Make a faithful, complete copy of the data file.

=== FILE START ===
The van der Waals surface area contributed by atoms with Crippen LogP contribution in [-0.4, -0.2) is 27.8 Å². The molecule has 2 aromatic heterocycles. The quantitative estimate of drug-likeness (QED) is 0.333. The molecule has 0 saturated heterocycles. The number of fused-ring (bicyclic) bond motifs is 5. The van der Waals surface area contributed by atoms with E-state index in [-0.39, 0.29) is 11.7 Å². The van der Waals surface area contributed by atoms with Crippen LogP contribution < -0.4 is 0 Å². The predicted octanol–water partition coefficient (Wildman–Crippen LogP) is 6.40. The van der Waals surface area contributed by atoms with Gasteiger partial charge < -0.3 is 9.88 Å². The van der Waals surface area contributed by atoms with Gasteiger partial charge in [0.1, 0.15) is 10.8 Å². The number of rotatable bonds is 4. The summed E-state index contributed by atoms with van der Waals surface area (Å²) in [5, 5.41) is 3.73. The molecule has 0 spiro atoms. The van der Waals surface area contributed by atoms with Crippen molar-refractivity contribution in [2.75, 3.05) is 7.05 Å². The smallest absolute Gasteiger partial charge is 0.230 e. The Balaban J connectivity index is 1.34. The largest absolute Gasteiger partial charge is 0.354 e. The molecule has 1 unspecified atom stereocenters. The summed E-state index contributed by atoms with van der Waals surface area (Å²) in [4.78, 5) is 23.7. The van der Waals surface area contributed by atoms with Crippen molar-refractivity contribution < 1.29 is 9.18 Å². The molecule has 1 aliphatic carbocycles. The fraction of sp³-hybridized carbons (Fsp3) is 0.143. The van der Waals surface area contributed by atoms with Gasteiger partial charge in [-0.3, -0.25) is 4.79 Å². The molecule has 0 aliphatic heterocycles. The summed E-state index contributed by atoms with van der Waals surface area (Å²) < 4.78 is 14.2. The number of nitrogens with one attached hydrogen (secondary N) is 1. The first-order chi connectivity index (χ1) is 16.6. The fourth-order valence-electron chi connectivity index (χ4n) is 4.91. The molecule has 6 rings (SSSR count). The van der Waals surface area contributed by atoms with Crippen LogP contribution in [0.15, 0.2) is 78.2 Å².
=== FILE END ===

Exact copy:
The van der Waals surface area contributed by atoms with Crippen LogP contribution in [-0.4, -0.2) is 27.8 Å². The molecule has 2 aromatic heterocycles. The quantitative estimate of drug-likeness (QED) is 0.333. The molecule has 0 saturated heterocycles. The number of fused-ring (bicyclic) bond motifs is 5. The van der Waals surface area contributed by atoms with E-state index in [-0.39, 0.29) is 11.7 Å². The van der Waals surface area contributed by atoms with Crippen LogP contribution < -0.4 is 0 Å². The predicted octanol–water partition coefficient (Wildman–Crippen LogP) is 6.40. The van der Waals surface area contributed by atoms with Gasteiger partial charge < -0.3 is 9.88 Å². The van der Waals surface area contributed by atoms with Gasteiger partial charge in [0.1, 0.15) is 10.8 Å². The number of rotatable bonds is 4. The summed E-state index contributed by atoms with van der Waals surface area (Å²) in [5, 5.41) is 3.73. The molecule has 0 spiro atoms. The van der Waals surface area contributed by atoms with Crippen molar-refractivity contribution in [2.75, 3.05) is 7.05 Å². The smallest absolute Gasteiger partial charge is 0.230 e. The Balaban J connectivity index is 1.34. The largest absolute Gasteiger partial charge is 0.354 e. The molecule has 1 unspecified atom stereocenters. The summed E-state index contributed by atoms with van der Waals surface area (Å²) in [4.78, 5) is 23.7. The van der Waals surface area contributed by atoms with Crippen molar-refractivity contribution < 1.29 is 9.18 Å². The molecule has 1 aliphatic carbocycles. The fraction of sp³-hybridized carbons (Fsp3) is 0.143. The van der Waals surface area contributed by atoms with Gasteiger partial charge in [-0.3, -0.25) is 4.79 Å². The molecule has 0 aliphatic heterocycles. The summed E-state index contributed by atoms with van der Waals surface area (Å²) < 4.78 is 14.2. The number of nitrogens with one attached hydrogen (secondary N) is 1. The first-order chi connectivity index (χ1) is 16.6. The fourth-order valence-electron chi connectivity index (χ4n) is 4.91. The molecule has 6 rings (SSSR count). The van der Waals surface area contributed by atoms with Crippen LogP contribution in [0.15, 0.2) is 78.2 Å².